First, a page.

One in four people experience mental health issues each year. As we spend the majority of our days at work, it’s important employers support both our mental and physical wellbeing.
The study by the Limeade Institute found that when employees feel cared for:
- 94% say they feel engaged in their work
- 60% plan to stay at their company for three-plus years
- 90% say they’re likely to recommend their organisation as a great place to work
Improving and promoting wellbeing in the workplace clearly has its benefits. So, how can you raise the bar for health and wellbeing in your company? Here are 10 simple ideas to get you started:
1. Invest in mental health awareness training
It’s vital all employees are aware of mental health issues and their impact on daily lives. To help your staff understand mental health problems, reduce the stigma, identify early signs, and provide online training courses. Engage in Learning offers interactive Positive Mental Health Awareness courses for managers and for employees. Awareness of mental health and knowing how to support your colleagues is the first step towards creating a happy, healthy workplace.
2. Promote healthy routines
You can improve staff wellness by promoting healthy routines. Encourage employees to get fresh air during lunch and take regular breaks away from screens. You can recommend a few apps that send reminders to help ease eye strain, drink more water, or get up and stretch. Inspire your staff to exercise more with a cycle-to-work scheme or fitness challenges. Provide fresh fruit and healthy snacks, when people are in the office, to help boost energy and develop healthy eating habits.
3. Check-in on your employees
84% of employees think regular check-ins are important. Encourage honest dialogue to strengthen relationships and trust. It could be as simple as asking your colleagues to rank the day out of ten – 1 being a meteor is about to crash and 10 being you’ve just got a puppy. This simple question will make your employees feel cared for. It’ll also give you a good idea of how they’re doing and if you need to step in to help them.
4. Introduce ‘Wellness Wednesday’
Halfway through the working week your employees might start to feel a bit burned out. You could set a self-care challenge, focus on a specific vitamin or perhaps do some desk yoga together in your morning meeting.
5. Encourage meetings on-the-go
Do you know that sitting is the new smoking? Sitting by our desks for too long has detrimental effects on our health. To improve your employees’ physical health and mental wellbeing, try swapping one traditional sitting meeting a week for a walking meeting. Walking gives you energy, improves memory, stimulates creativity, and helps find solutions quicker.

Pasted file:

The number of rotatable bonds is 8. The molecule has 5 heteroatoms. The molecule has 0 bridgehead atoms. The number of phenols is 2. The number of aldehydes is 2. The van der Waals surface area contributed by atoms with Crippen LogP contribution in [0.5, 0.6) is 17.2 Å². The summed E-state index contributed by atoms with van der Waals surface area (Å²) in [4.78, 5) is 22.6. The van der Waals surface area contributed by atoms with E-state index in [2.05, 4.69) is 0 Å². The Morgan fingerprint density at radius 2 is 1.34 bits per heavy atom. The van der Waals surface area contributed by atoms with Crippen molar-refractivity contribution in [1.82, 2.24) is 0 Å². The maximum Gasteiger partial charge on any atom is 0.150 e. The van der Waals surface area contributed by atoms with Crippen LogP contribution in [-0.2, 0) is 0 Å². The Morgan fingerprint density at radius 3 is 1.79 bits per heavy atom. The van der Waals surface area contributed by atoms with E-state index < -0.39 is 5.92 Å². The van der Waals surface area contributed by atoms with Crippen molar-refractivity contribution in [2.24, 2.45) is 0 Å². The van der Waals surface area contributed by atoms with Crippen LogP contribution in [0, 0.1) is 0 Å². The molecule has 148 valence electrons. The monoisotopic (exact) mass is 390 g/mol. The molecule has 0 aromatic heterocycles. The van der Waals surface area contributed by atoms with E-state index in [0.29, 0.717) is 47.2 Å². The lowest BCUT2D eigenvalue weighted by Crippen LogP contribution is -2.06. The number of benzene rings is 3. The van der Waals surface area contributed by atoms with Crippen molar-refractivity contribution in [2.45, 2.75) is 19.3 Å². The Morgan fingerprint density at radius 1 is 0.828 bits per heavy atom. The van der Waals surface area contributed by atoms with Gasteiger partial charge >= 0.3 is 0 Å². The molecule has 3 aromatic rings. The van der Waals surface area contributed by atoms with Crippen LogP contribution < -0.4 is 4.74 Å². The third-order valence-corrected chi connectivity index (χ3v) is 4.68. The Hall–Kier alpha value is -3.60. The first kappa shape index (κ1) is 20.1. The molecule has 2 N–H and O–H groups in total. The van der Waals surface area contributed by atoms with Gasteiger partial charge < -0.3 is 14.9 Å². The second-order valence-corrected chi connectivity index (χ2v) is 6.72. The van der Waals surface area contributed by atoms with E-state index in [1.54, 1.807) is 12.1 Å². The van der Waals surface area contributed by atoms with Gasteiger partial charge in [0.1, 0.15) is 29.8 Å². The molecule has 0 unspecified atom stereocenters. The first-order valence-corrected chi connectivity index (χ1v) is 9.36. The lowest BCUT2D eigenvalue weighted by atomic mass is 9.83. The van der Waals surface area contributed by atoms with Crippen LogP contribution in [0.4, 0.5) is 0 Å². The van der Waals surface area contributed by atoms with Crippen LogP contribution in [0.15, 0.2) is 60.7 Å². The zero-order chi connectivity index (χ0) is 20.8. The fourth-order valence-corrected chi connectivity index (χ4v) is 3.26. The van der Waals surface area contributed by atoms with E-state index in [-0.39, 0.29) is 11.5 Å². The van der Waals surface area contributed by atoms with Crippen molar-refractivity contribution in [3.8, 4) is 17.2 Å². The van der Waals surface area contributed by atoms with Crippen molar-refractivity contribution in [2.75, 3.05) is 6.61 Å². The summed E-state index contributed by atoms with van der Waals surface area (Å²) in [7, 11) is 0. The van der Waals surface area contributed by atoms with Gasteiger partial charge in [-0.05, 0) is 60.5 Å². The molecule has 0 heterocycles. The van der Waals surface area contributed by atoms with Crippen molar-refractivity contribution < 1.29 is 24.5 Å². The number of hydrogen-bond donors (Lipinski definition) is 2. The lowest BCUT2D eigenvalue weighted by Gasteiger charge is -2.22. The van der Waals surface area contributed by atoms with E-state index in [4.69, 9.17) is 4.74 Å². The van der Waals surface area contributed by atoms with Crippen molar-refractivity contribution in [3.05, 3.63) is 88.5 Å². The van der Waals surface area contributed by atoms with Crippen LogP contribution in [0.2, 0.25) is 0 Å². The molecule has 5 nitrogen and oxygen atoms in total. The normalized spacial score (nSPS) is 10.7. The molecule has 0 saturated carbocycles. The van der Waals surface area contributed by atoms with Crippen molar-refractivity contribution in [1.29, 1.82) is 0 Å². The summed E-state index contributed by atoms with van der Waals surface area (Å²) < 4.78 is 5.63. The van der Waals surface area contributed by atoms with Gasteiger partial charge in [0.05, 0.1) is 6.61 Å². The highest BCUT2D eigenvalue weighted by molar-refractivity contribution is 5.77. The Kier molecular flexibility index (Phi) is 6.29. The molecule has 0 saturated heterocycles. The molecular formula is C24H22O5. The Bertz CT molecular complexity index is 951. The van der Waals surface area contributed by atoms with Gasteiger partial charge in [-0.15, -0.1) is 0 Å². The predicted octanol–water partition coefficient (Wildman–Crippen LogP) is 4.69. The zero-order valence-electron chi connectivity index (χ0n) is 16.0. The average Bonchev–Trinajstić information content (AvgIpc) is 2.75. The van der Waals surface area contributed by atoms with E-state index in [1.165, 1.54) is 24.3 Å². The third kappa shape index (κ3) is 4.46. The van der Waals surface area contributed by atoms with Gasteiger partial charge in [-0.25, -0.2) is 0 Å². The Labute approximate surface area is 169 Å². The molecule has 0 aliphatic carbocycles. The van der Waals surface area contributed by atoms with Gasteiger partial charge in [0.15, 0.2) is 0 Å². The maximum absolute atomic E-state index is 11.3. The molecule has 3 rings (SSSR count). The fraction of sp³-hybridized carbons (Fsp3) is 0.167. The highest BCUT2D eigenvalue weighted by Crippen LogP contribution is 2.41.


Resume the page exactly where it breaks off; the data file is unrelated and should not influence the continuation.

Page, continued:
6. Install standing desks
Another way to combat the harmful effects of sedentary lifestyles is to invest in standing desks or desk converters, you could also send to remote working employees. They help reduce back pain and fatigue, improving general health as well as productivity.
7. Consider ‘bring your pet to work’ days
According to Purina, over a third of employees believe to be happier and healthier with pets at work, and 40% say pets enhance work-life balance. Our furry friends help reduce stress and depression symptoms, improve communication in the office, and increase job satisfaction. When it’s safe to do so, ask employees how they’d feel about allowing pets into the office and discuss your findings with the leadership.
8. Allow remote working
Many people have been remote working during Covid, if you’re not already, consider keeping it as a long-term option. It helps your employees achieve a healthy work-life balance. Consider implementing a hybrid work model that combines working from home with time in the office. To help you ensure continuous success, we offer engaging Time Management courses and Working from Home courses, both of which will allow your employees to find the best strategies for improving their efficiency and confidence whilst working from home.
9. Urge sick employees to stay home
When it comes to colds and flu, sharing isn’t caring. Viruses spread quickly in the workplace so you can guarantee when one person shows up sick, at least one more will follow. But a staggering 80% of British employees still go to work when they’re sick. Company culture is to blame here. Create a company-wide sickness policy and communicate to your staff that it’s okay to take time off to recover.
10. Have volunteering days
According to Employee Benefits, 2 in 5 employees think volunteering days improve staff wellbeing. Volunteering enhances self-esteem and life satisfaction reduces stress and can help with depression. At the earliest opportunity, sign up for a community clean, a mud run or book a visit to a local animal shelter to boost your employee wellbeing.